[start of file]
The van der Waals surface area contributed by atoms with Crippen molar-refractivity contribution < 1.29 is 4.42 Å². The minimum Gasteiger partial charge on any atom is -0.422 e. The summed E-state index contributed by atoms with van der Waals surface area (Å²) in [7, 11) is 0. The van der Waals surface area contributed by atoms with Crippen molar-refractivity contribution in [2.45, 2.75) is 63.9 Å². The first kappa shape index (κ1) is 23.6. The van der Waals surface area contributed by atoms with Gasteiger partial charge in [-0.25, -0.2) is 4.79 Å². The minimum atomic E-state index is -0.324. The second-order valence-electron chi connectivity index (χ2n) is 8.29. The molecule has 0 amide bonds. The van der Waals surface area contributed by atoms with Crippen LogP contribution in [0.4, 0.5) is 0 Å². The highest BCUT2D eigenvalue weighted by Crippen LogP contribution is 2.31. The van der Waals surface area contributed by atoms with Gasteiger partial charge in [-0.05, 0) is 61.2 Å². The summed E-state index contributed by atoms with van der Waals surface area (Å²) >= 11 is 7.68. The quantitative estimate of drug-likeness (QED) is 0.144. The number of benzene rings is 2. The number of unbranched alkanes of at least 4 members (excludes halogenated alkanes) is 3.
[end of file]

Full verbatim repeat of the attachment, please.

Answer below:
The van der Waals surface area contributed by atoms with Crippen molar-refractivity contribution < 1.29 is 4.42 Å². The minimum Gasteiger partial charge on any atom is -0.422 e. The summed E-state index contributed by atoms with van der Waals surface area (Å²) in [7, 11) is 0. The van der Waals surface area contributed by atoms with Crippen molar-refractivity contribution in [2.45, 2.75) is 63.9 Å². The first kappa shape index (κ1) is 23.6. The van der Waals surface area contributed by atoms with Gasteiger partial charge in [-0.25, -0.2) is 4.79 Å². The minimum atomic E-state index is -0.324. The second-order valence-electron chi connectivity index (χ2n) is 8.29. The molecule has 0 amide bonds. The van der Waals surface area contributed by atoms with Crippen LogP contribution in [0.4, 0.5) is 0 Å². The highest BCUT2D eigenvalue weighted by Crippen LogP contribution is 2.31. The van der Waals surface area contributed by atoms with Gasteiger partial charge in [-0.05, 0) is 61.2 Å². The summed E-state index contributed by atoms with van der Waals surface area (Å²) >= 11 is 7.68. The quantitative estimate of drug-likeness (QED) is 0.144. The number of benzene rings is 2. The number of unbranched alkanes of at least 4 members (excludes halogenated alkanes) is 3.